nep-ppm New Economics Papers
on Project, Program and Portfolio Management
Issue of 2010‒10‒23
six papers chosen by
Arvi Kuura
Parnu College - Tartu University

  1. Employment Growth from the Small Business Innovation Research Program By Link, Albert; Scott, John
  2. Monitoring your Friends, Not your Foes: Strategic Ignorance and the Delegation of Real Authority By Silvia Dominguez Martinez; Randolph Sloof; Ferdinand von Siemens
  3. Universities as Research Partners By Hall, Bronwyn; Link, Albert; Scott, John
  4. The Impact of Funding on Research Collaboration: Evidence from Argentina By Diego Ubfal; Alessandro Maffioli
  5. The making of the management accountant. Becoming the producer of truthful knowledge By Lambert, Caroline; Pezet, Eric
  6. A decision support system for financial and social investment By Carlos Serrano-Cinca; Begoña Gutiérrez-Nieto

  1. By: Link, Albert (University of North Carolina at Greensboro, Department of Economics); Scott, John (University of North Carolina at Greensboro, Department of Economics)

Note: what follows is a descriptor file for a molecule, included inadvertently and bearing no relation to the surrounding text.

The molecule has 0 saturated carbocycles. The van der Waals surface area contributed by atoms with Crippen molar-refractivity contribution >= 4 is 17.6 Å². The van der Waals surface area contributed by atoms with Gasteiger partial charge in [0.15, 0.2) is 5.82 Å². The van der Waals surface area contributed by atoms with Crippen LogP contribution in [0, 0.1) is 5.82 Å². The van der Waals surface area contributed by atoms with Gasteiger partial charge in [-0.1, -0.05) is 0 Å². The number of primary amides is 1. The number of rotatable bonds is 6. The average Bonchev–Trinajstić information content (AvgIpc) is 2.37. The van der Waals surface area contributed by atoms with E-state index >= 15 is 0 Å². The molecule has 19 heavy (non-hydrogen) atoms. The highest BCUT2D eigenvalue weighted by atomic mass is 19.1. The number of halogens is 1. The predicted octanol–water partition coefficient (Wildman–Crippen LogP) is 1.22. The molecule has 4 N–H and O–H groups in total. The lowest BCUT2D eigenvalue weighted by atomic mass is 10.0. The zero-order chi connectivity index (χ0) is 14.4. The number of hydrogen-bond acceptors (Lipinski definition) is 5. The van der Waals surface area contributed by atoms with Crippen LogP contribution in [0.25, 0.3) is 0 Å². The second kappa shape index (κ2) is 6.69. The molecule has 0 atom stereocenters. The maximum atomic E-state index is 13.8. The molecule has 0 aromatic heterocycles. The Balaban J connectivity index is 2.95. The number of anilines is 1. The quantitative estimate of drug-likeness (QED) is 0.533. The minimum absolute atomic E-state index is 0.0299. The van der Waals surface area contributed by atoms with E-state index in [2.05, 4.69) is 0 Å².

Abstract: This paper investigates employment growth in small firms funded by the U.S. Small Business Innovation Research (SBIR) program. Using data collected by the National Research Council for each of five federal agencies, our analysis shows that on average over two-fifths of all projects retained 0 employees after completion and over one-third retained only 1 or 2 employees. Thus, on average, the direct impact of SBIR funded projects on employment is small, especially when compared to the mean number of employees in the firms. However, there are substantial cross-project differences in the number of retained employees that are explained by differences in the firms and their SBIR projects. We find across funding agencies that projects with intellectual property—patents, copyrights, trademarks, or publications—retained more employees after completion of the project. Also, we find that the public funding of research by the SBIR program is more likely to stimulate employment when the government created a market for the products, processes, or services developed by the research projects.